This is not a blog post that posits any answers although, of course, we can support schools in developing leadership and management techniques and capacity whether at an individual or trust level. Instead, this post is designed to generate discussion and considerations of the changing notions of leadership both in schools and in the wider world and whether “real world” models of leadership and management can ever apply to schools.
OFSTED, the school inspectorate, has issued guidance on what they do not expect teachers and schools to prepare. The guidance refers to lesson planning, self-evaluation, lesson grading, lesson observations, marking, and evidence sourcing.
This is, undoubtedly, a useful piece of clarification, although OFSTED has been quick to point out that there is nothing to stop individual schools from requiring some of the information on the list, in the interests of effective and rapid school improvement. The question, now, both for individual teachers and for school leaders, is how to use this guidance and how to ensure both effective day-to-day provision in the best interests of children and their futures, whilst also being able to present a positive picture to OFSTED during inspections.
Maxson Consulting was ahead of the game by a number of years in looking beyond over-reliance upon lesson observation grades in forming opinions about the effectiveness of teaching and learning on an institutional and individual level. Equally, some of our most effective training programmes have included our “Tricks of the Trade” and sessions relating to smart working: making the maximum impact from effective teaching.
We are uniquely positioned to help you, whether on an individual, departmental, or institutional level, to ensure that your students are receiving the best possible education, simultaneously ensuring effective inspection outcomes.
Stop? Has the sun set on lesson grading for teachers?
Much has been written, over the last few weeks, about whether teachers should be given lesson grades after observations. After all, OFSTED has said that they no longer give grades to teachers, rather that they take a generic picture of the whole school. Also, Assessment for Learning advice going back to Key Stage 3 Strategy days suggest that a grade gets in the way of constructive feedback for students; why should the same not be true for teachers?
In fact, it is much more complicated a picture than this. Context is everything, as outlined in this blog post. Lesson observations should really only be part of a much bigger picture of quality assurance and school improvement, anyway. Standalone lesson observations, without work scrutiny, progress monitoring over time, student voice, etc, etc, are almost meaningless. Also, as with so much of what OFSTED has “just started to say”, their position has always been broadly the same (just like they haven’t officially ever had a preferred method of teaching). It may now be clearer than has previously been the case, but nonetheless, there hasn’t been the dramatic shift of position that some have suggested.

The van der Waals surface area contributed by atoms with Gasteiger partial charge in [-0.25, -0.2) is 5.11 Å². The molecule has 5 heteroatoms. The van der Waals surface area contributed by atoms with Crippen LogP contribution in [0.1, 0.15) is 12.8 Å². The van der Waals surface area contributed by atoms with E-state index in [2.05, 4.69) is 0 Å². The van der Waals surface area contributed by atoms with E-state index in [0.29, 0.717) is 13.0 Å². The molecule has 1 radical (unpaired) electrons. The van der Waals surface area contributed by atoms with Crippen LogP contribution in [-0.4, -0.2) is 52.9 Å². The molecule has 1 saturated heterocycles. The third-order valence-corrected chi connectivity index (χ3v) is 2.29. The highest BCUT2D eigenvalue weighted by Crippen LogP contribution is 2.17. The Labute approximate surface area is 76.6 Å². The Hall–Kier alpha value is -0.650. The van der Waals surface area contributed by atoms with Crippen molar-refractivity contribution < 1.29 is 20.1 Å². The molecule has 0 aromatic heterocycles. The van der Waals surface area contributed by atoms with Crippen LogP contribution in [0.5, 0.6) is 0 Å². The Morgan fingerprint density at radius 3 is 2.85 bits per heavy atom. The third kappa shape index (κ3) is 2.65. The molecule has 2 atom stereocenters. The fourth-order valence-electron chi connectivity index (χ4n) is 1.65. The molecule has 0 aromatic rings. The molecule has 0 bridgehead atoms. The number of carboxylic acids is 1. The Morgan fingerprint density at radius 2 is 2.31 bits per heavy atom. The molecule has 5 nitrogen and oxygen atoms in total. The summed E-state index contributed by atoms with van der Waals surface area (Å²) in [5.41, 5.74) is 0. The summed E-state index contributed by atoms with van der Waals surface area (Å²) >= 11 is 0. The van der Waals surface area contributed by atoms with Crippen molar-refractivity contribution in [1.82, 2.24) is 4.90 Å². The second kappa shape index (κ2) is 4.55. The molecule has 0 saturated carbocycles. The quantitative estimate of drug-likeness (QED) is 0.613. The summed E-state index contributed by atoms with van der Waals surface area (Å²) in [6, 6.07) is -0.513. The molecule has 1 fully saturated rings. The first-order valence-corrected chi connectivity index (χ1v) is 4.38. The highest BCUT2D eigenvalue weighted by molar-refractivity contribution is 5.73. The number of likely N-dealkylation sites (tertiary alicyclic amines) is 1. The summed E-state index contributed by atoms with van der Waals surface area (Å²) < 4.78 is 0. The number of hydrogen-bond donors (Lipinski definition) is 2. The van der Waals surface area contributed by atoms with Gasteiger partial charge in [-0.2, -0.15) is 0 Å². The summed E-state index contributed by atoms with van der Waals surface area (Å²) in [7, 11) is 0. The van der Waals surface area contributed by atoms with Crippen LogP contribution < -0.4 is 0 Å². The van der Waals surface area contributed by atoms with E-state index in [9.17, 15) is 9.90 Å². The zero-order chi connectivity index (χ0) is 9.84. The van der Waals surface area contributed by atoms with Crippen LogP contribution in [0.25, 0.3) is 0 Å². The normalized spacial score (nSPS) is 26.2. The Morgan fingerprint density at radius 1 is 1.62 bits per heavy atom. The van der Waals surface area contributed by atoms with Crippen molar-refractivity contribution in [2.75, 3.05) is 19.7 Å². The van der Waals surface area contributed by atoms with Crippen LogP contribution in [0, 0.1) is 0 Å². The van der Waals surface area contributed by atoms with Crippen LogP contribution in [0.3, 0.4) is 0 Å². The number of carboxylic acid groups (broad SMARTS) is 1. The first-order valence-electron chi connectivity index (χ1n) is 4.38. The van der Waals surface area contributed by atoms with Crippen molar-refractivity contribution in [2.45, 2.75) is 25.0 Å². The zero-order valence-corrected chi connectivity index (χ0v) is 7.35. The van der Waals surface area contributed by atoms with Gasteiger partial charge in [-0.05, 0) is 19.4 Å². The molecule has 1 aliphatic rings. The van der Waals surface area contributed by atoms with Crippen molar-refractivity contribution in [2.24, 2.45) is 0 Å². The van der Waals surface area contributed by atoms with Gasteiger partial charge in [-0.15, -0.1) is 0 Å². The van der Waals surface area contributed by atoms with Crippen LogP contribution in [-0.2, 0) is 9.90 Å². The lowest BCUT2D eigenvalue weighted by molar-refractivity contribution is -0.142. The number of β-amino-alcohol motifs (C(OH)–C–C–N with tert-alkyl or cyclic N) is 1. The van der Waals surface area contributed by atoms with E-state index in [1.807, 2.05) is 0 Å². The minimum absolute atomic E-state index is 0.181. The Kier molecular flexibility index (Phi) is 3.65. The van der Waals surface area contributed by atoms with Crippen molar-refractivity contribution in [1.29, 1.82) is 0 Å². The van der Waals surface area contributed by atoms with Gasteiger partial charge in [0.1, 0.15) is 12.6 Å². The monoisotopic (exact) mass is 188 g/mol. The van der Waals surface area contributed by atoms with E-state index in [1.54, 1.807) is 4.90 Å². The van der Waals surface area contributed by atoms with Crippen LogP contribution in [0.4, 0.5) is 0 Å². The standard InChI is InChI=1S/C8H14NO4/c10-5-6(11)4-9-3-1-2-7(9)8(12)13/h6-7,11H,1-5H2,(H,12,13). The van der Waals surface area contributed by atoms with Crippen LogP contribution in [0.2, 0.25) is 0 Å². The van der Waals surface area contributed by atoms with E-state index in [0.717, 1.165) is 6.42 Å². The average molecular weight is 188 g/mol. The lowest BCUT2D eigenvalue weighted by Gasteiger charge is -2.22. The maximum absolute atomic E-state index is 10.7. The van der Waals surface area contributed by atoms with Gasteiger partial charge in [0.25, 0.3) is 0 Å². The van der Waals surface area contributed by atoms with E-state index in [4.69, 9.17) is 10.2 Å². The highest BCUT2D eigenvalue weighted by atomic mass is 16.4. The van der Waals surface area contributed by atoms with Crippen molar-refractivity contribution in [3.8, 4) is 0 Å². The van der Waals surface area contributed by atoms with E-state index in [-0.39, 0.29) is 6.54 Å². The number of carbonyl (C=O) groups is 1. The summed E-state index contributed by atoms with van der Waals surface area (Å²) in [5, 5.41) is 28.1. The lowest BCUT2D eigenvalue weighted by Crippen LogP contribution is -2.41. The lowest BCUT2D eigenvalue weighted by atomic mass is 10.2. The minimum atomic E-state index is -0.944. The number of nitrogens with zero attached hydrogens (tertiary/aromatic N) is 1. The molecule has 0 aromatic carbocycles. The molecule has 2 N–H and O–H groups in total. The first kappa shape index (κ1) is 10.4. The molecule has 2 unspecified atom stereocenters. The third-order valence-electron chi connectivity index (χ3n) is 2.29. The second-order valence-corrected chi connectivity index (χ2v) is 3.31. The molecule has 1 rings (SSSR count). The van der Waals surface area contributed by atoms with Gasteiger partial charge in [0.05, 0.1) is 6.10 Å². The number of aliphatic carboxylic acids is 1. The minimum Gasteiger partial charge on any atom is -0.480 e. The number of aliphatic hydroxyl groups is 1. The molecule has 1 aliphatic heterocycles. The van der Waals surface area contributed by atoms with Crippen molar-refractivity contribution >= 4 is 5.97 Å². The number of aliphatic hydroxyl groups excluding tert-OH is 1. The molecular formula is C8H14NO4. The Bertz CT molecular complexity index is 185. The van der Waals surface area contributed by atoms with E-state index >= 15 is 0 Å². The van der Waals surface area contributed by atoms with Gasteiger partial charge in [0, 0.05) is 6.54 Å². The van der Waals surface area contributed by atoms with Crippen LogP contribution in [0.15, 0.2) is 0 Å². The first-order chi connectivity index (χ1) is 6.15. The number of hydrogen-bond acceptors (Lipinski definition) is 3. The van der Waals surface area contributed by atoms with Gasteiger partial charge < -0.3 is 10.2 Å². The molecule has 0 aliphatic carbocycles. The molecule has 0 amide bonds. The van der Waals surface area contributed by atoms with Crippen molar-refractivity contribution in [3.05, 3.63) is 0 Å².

Where does this leave things? As so often with education, there is no correct answer! It’s about doing what is right for your school, your children, your teachers, and your context. We have done extensive work on designing robust, rounded Quality Assurance programmes for schools, and so are in a very good position to advise about what is right for you and your context. Complete the form, below, to ask for our help in ensuring a constant and relentless drive on improving the quality of Teaching and Learning for your children.
Letters to the Editor in The Times, 19 November 2013.
Maxson Music, and our partner company Maxson Music, are proud to be participating in the national debate about the future direction of music education.
In today’s edition of The Times, a letter from one of our School Improvement Consultants, Steven Maxson, contributing to the national debate about the importance of music and the arts to education, and to delivery methods of music education.
Following on from ongoing work with some of the Music Education Hubs, Steven’s contribution highlights the possibilities that the Music Hubs hold for developing young people should sufficient funding and imagination be available to Hubs.
The letter can be read by clicking here (The Times operates a paywall, such that you will need to be a subscriber in order to be able to read the letter; the text of the letter may be found here).
Music Education Hubs or schools wishing to benefit from our expertise should contact us using the form below.